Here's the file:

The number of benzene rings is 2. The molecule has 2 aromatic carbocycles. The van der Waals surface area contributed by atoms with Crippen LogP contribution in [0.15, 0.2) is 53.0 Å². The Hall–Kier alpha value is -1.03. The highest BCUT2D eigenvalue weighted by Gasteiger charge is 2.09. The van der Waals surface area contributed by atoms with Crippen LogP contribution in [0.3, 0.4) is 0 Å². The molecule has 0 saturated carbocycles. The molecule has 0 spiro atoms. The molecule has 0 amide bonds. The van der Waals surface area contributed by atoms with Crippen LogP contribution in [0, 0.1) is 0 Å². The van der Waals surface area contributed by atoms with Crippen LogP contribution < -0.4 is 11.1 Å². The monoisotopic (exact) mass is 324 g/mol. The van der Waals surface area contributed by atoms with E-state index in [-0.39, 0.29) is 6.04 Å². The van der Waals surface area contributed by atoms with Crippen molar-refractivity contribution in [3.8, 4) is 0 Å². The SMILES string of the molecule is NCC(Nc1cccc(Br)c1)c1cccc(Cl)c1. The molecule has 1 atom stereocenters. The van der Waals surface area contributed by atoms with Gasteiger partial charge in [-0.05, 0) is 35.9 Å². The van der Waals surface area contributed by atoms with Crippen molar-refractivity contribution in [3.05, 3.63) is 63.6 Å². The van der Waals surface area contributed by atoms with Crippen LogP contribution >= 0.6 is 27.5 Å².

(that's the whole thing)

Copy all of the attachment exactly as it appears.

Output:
The number of benzene rings is 2. The molecule has 2 aromatic carbocycles. The van der Waals surface area contributed by atoms with Crippen LogP contribution in [0.15, 0.2) is 53.0 Å². The Hall–Kier alpha value is -1.03. The highest BCUT2D eigenvalue weighted by Gasteiger charge is 2.09. The van der Waals surface area contributed by atoms with Crippen LogP contribution in [0.3, 0.4) is 0 Å². The molecule has 0 saturated carbocycles. The molecule has 0 spiro atoms. The molecule has 0 amide bonds. The van der Waals surface area contributed by atoms with Crippen LogP contribution in [0, 0.1) is 0 Å². The van der Waals surface area contributed by atoms with Crippen LogP contribution < -0.4 is 11.1 Å². The monoisotopic (exact) mass is 324 g/mol. The van der Waals surface area contributed by atoms with E-state index in [-0.39, 0.29) is 6.04 Å². The van der Waals surface area contributed by atoms with Crippen molar-refractivity contribution in [3.8, 4) is 0 Å². The SMILES string of the molecule is NCC(Nc1cccc(Br)c1)c1cccc(Cl)c1. The molecule has 1 atom stereocenters. The van der Waals surface area contributed by atoms with Gasteiger partial charge in [-0.05, 0) is 35.9 Å². The van der Waals surface area contributed by atoms with Crippen molar-refractivity contribution in [3.05, 3.63) is 63.6 Å². The van der Waals surface area contributed by atoms with Crippen LogP contribution >= 0.6 is 27.5 Å².